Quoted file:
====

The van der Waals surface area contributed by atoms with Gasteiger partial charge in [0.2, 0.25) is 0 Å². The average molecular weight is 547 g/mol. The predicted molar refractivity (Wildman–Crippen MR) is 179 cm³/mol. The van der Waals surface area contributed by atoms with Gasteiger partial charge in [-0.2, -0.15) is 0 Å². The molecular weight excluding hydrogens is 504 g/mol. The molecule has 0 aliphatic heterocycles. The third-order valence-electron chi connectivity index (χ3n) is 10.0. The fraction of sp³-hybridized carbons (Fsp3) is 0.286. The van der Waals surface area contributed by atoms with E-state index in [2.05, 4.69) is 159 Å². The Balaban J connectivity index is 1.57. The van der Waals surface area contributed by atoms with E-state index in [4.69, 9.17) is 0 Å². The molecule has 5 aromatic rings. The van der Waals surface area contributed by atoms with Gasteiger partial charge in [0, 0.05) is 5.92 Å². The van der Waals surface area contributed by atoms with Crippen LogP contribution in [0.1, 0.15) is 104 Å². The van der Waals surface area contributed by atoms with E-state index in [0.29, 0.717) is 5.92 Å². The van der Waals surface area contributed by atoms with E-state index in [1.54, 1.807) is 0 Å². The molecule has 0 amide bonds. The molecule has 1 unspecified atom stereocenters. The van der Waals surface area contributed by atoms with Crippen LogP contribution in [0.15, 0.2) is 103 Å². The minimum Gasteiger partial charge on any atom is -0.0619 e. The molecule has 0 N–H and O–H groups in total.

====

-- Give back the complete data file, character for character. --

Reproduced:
The van der Waals surface area contributed by atoms with Gasteiger partial charge in [0.2, 0.25) is 0 Å². The average molecular weight is 547 g/mol. The predicted molar refractivity (Wildman–Crippen MR) is 179 cm³/mol. The van der Waals surface area contributed by atoms with Gasteiger partial charge in [-0.2, -0.15) is 0 Å². The molecular weight excluding hydrogens is 504 g/mol. The molecule has 0 aliphatic heterocycles. The third-order valence-electron chi connectivity index (χ3n) is 10.0. The fraction of sp³-hybridized carbons (Fsp3) is 0.286. The van der Waals surface area contributed by atoms with E-state index in [2.05, 4.69) is 159 Å². The Balaban J connectivity index is 1.57. The van der Waals surface area contributed by atoms with E-state index in [4.69, 9.17) is 0 Å². The molecule has 5 aromatic rings. The van der Waals surface area contributed by atoms with Gasteiger partial charge in [0, 0.05) is 5.92 Å². The van der Waals surface area contributed by atoms with Crippen LogP contribution in [0.1, 0.15) is 104 Å². The van der Waals surface area contributed by atoms with E-state index in [0.29, 0.717) is 5.92 Å². The van der Waals surface area contributed by atoms with E-state index in [1.54, 1.807) is 0 Å². The molecule has 0 amide bonds. The molecule has 1 unspecified atom stereocenters. The van der Waals surface area contributed by atoms with Crippen LogP contribution in [0.15, 0.2) is 103 Å². The minimum Gasteiger partial charge on any atom is -0.0619 e. The molecule has 0 N–H and O–H groups in total.